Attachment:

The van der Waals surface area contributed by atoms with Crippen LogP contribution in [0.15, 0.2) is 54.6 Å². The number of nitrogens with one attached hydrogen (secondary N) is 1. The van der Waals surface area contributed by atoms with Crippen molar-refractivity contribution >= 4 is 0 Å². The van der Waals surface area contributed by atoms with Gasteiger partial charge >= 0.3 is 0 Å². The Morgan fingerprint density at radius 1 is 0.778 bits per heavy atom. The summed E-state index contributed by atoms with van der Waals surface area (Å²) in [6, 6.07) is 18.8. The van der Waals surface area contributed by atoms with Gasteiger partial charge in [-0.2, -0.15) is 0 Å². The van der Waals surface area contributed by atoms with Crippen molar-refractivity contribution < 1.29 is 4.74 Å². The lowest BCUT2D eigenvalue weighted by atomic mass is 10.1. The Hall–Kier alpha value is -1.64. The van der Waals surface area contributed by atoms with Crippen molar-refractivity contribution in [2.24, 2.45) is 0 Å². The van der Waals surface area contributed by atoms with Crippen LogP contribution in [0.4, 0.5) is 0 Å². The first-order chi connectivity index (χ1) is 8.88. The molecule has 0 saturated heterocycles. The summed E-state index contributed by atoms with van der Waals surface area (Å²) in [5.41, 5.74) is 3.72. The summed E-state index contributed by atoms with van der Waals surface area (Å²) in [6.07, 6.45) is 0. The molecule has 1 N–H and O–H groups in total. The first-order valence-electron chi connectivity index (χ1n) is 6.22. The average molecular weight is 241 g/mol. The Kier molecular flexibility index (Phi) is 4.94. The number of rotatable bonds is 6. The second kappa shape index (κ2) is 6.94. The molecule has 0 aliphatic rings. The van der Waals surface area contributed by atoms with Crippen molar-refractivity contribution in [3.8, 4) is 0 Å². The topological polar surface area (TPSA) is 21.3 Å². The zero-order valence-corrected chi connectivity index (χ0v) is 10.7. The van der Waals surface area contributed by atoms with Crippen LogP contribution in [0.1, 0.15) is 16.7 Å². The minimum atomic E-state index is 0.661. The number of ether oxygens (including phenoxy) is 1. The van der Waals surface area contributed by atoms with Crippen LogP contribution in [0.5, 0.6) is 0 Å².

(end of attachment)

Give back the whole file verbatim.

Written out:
The van der Waals surface area contributed by atoms with Crippen LogP contribution in [0.15, 0.2) is 54.6 Å². The number of nitrogens with one attached hydrogen (secondary N) is 1. The van der Waals surface area contributed by atoms with Crippen molar-refractivity contribution >= 4 is 0 Å². The van der Waals surface area contributed by atoms with Gasteiger partial charge >= 0.3 is 0 Å². The Morgan fingerprint density at radius 1 is 0.778 bits per heavy atom. The summed E-state index contributed by atoms with van der Waals surface area (Å²) in [6, 6.07) is 18.8. The van der Waals surface area contributed by atoms with Gasteiger partial charge in [-0.2, -0.15) is 0 Å². The van der Waals surface area contributed by atoms with Crippen molar-refractivity contribution < 1.29 is 4.74 Å². The lowest BCUT2D eigenvalue weighted by atomic mass is 10.1. The Hall–Kier alpha value is -1.64. The van der Waals surface area contributed by atoms with Crippen molar-refractivity contribution in [2.24, 2.45) is 0 Å². The van der Waals surface area contributed by atoms with Crippen LogP contribution in [0.4, 0.5) is 0 Å². The first-order chi connectivity index (χ1) is 8.88. The molecule has 0 saturated heterocycles. The summed E-state index contributed by atoms with van der Waals surface area (Å²) in [5.41, 5.74) is 3.72. The summed E-state index contributed by atoms with van der Waals surface area (Å²) in [6.07, 6.45) is 0. The molecule has 1 N–H and O–H groups in total. The first-order valence-electron chi connectivity index (χ1n) is 6.22. The average molecular weight is 241 g/mol. The Kier molecular flexibility index (Phi) is 4.94. The number of rotatable bonds is 6. The second kappa shape index (κ2) is 6.94. The molecule has 0 aliphatic rings. The van der Waals surface area contributed by atoms with Crippen molar-refractivity contribution in [3.8, 4) is 0 Å². The topological polar surface area (TPSA) is 21.3 Å². The zero-order valence-corrected chi connectivity index (χ0v) is 10.7. The van der Waals surface area contributed by atoms with Crippen LogP contribution in [0.1, 0.15) is 16.7 Å². The minimum atomic E-state index is 0.661. The number of ether oxygens (including phenoxy) is 1. The van der Waals surface area contributed by atoms with Crippen LogP contribution in [0.5, 0.6) is 0 Å².